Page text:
Nikki Saravanakumar 29/3/21
Since the outbreak of COVID-19, retail stores have had to transform their business model and form new strategies to cope with altered supply chains, fluctuating sales, rising e-commerce, and changed consumer behaviours. Here’s how some stores have managed to stay afloat for the duration of Australia’s (specifically NSW) restrictions.
Changed retail experience
We’ve seen major Australian retailers, like the Country Road Group and the Cotton On Group temporarily close their stores as of late March in 2020. And we’ve seen some, like David Jones and Myer, keep their stores open throughout empty malls and quiented foot traffic. Regardless, all stores have had to comply with newly introduced government health-and-safety regulations to not only ensure limiting the spread of the virus, but to also maintain a standard of customer experience in-store.
To ensure customers feel safe coming in-store, stores have had to place limited person-to-person physical contact by redirecting in-store open foot traffic as one way entry and exit lanes. Hand-sanitiser stations at every section and corner throughout stores and shopping malls. Strictly approving contactless payments only, limiting or eliminating cash transactions. Reminders to maintain a social distance of 1.5m in the form of signs, floor stickers and audio via speakers. UberEats providing contactless drop-offs with their ‘Please leave my order at the door’ option – is every introvert’s dream from the usual but awkward passover of food from driver to consumer.
Businesses have seen the rise of click and collect orders throughout their retail stores, extended returns period, and even free delivery services with no minimum spend required. These options ensure customer satisfaction to the same standards of in-store shopping, further securing regular and new customers during these difficult and testing times.
Moving away from in-store experiences, we’ve seen brands invest in their websites to support online traffic and sales 24/7. Myer has seen an increase in its online sales during government restrictions, redirecting 2000 of their employees to work on their online channel.
All of these changes have been conscious of customer safety, satisfaction, and government restrictions. Businesses have successfully coped with Covid-19 by implementing changes to retail experiences, simultaneously rewriting consumer shopping and buying behaviours.
Changed consumer behaviours
Consumers are shopping from the comfort of their home, now more than ever. The unravelment of Covid-19 has highlighted this, as retailers have offered free delivery with no required minimum spend, and warehouse to door service is proving to be more and more convenient.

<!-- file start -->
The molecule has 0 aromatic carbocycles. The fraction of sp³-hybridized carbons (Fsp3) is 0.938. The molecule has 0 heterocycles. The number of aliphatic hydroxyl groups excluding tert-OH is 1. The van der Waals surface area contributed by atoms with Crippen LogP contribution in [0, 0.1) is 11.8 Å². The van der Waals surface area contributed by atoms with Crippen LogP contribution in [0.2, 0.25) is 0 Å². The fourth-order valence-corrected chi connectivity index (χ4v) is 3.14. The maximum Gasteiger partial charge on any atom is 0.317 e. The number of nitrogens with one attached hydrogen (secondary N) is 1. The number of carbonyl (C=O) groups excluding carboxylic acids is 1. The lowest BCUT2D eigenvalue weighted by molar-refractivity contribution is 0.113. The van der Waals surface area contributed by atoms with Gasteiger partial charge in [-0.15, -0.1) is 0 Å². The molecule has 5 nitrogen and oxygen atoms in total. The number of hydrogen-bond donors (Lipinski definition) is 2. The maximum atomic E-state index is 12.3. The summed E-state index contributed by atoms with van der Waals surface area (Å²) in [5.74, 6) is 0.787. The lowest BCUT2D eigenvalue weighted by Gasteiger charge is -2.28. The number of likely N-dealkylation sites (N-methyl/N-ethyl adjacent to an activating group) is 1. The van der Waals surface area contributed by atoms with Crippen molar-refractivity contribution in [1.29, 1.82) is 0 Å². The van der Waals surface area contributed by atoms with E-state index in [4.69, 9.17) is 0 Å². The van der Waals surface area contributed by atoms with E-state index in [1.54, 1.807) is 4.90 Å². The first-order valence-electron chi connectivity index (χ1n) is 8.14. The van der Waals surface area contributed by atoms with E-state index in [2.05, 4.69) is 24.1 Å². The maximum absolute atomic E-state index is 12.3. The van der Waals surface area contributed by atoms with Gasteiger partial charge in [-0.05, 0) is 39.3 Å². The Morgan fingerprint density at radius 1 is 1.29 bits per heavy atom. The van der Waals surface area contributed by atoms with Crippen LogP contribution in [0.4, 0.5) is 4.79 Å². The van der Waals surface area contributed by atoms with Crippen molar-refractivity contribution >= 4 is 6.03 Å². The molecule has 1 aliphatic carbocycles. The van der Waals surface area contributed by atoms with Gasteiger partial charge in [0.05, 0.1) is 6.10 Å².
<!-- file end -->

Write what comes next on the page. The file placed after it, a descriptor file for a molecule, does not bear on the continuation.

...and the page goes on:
Although there has been an increase in spending, 45% of Australian respondents in the McKinsey & Company survey are looking for ways to save money and be mindful of where they spend money. Consumers are also trying out new brands due to easy digital shopping methods – all in the comfort of their home with 24/7 online service.
The challenges posed by Covid-19 restrictions, usher in new opportunities to integrate and further investment in digital technologies. There has been an increasing interest in Augmented Reality shopping, with an average of 51% of Australians agreeing it would make their online and in-store experience safer. Earlier in 2020 (alongisde the rise of Covid-19), Burberry launched their AR shopping tool through Google Search technology. Users could view Burberry products true-to-size in their own environment, aiding their buying decisions in a Covid-safe way.
Companies have also integrated new products and expanded product categories into essential medical equipment in response to restrictions. Brands have created their own face masks, ushering in a new way for consumers to demonstrate their brand loyalty. We can see more and more businesses cater to the health conscious public, in fact local Sydney distillery Mobius Distilling Co. have created their very own hand-sanitiser replicating the smell of Gin.
Well, the answer to how well the retail industry has coped?
It has coped well with rapid changes in:
- Government restrictions by keeping customer safety at the forefront of any retail decision.
- Changed consumer behaviours by focusing on e-commerce sales and elevating online customer experience.
- Changed consumer behaviours by implementing and encouraging new digital technologies not limited to the Covid-19 restriction period, but also for the future of retail shopping experiences.
It’s safe to say they have successfully coped – or more rather re-written – the retail industry in response to Covid-19.
Article by Nikki Saravanakumar